The Post spends a lot of space questioning CEI’s nonprofit status and activities, while conveniently ignoring groups 10 times our size. These organizations advocate for radical changes in our national energy policies and rely upon the very same IRS provisions. We can, and should, debate what the climate science shows and the policies we should implement as a result. 

Candidates and Campaigns

Washington Post: Russian firm tied to pro-Kremlin propaganda advertised on Facebook during election

By Carol D. Leonnig, Tom Hamburger and Rosalind S. Helderman

Representatives of Facebook told congressional investigators Wednesday that the social network has discovered that it sold ads during the U.S. presidential campaign to a shadowy Russian company seeking to target voters, according to several people familiar with the company’s findings.

Facebook officials reported that they traced the ad sales, totaling $100,000, to a Russian “troll farm” with a history of pushing pro-Kremlin propaganda, these people said.

A small portion of the ads, which began in the summer of 2015, directly named Republican nominee Donald Trump and Democrat Hillary Clinton, the people said, although they declined to say which candidate the ads favored…

Even though the ad spending from Russia is tiny relative to overall campaign costs, the report from Facebook that a Russian firm was able to target political messages is likely to fuel pointed questions from investigators about whether the Russians received guidance from people in the United States – a question some Democrats have been asking for months.

The States

Priest River Times: Reform campaign finance laws to restore public trust

By Rep. Sage Dixon

While the referendum failed to gain enough signatures to be placed on the ballot, the interest it generated did provoke legislative leadership to act prudently and form an interim working group tasked with examining Idaho’s current campaign finance laws…

One area of concern that has garnered national attention is that of “Dark Money” being injected into campaigns… A suggested solution to this problem is a law stating that an Idaho political committee may not accept any donation over a specified amount, from another political committee unless it is registered in Idaho…

Some campaigns have become full time endeavors and it would seem appropriate that we require more frequent campaign finance disclosures, especially during an election year. Also noted was the disclosure loophole that exists in the final days leading up to an election which allows expenditures to be made by the candidate, or on their behalf, which will not be made public until after the election, effectively protecting the anonymity of the source…

Something completely new that all group members agreed was necessary is requiring campaign finance disclosure for local elections.

Wall Street Journal: NYC Campaign Program Boosts Importance of Small Donors

By Anne Kadet

New York City is unique with this almost insanely generous match, which septuples qualifying donations of up to $175.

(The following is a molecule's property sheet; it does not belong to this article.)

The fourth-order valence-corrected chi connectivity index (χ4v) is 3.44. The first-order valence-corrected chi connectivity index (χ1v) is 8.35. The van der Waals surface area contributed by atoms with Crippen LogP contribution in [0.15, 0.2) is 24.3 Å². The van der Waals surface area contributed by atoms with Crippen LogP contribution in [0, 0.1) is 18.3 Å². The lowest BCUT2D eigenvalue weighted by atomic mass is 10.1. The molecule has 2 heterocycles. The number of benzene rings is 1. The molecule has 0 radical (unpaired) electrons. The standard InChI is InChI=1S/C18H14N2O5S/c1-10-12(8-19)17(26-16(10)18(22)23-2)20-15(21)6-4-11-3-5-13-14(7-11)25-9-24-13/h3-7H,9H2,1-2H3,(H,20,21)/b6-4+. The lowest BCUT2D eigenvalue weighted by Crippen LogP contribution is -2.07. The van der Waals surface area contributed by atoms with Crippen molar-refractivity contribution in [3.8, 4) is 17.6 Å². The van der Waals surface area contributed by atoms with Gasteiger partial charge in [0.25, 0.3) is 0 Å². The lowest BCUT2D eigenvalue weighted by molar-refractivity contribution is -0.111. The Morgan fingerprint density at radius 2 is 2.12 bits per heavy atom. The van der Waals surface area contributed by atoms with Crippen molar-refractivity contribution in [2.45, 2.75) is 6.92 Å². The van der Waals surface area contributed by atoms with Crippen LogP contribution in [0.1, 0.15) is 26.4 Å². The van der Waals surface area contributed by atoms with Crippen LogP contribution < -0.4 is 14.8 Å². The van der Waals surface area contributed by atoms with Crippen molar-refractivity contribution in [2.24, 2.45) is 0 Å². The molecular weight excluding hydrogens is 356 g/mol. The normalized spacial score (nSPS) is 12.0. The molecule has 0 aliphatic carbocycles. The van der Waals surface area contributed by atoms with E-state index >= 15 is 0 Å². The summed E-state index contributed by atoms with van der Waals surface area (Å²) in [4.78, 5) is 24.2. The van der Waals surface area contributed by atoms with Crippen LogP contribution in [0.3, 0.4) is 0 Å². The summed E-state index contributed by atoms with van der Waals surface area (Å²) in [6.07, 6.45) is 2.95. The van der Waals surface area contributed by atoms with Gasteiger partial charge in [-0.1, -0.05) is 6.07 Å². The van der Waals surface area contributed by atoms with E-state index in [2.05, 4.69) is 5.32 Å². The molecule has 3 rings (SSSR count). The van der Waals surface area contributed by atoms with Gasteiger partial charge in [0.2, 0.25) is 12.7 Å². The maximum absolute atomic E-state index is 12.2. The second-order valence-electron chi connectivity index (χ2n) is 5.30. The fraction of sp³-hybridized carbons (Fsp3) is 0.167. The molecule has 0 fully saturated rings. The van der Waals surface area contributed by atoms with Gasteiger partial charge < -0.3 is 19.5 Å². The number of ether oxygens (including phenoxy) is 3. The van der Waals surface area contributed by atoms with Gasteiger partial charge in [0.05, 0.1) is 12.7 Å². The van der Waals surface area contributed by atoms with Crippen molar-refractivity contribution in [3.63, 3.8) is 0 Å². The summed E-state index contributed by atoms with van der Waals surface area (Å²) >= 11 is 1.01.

Few know the program, launched in 1989, exists…

Bo Dietl, a retired NYPD detective running for mayor as an Independent, says the program-which cost $38 million in the last citywide election-forces taxpayers to subsidize candidates they don’t like. He isn’t participating.

Some note the potential for fraud, while criticizing what they see as unnecessarily burdensome reporting requirements. “It is a major hassle,” says Rob Ryan, a Republican political consultant working for GOP mayoral candidate Nicole Malliotakis…

One of the program’s vocal supporters is Mayor Bill de Blasio, a Democrat who has so far received $2.65 million in public matching funds for his re-election campaign. This may make the program sound like a dubious use of taxpayer dollars, given what looks like his almost certain victory in November.

Governing: To Wipe Out Corruption, Look to Philadelphia

By Alan Greenblatt

Just in the past few years, numerous state legislators, Democratic officials and a congressman from the area have been convicted of crimes committed in their nominal line of duty…

But Williams is the first city official convicted or even charged since 2008. What that shows is that the local culture has started to change. Following a pay-to-play scandal in the early 2000s, Philadelphia created an ethics board that actually has some teeth. In addition, the city inspector general’s office has been strengthened. Most people working in local government now have a firm sense of what’s allowed and what’s not. By and large, they’ve been staying out of trouble…

Things are different at the state level. Legislators can accept gifts as long as they say they won’t influence their decision-making… The result has been a parade of lawmakers, including legislative leadership, who have gone to prison in recent years. In Philadelphia, by contrast, a $99 limit on gifts seems to have curbed most of the worst abuses. A near-decade without city corruption scandals may be more revealing than the fact that Williams got caught.

Alex Baiocco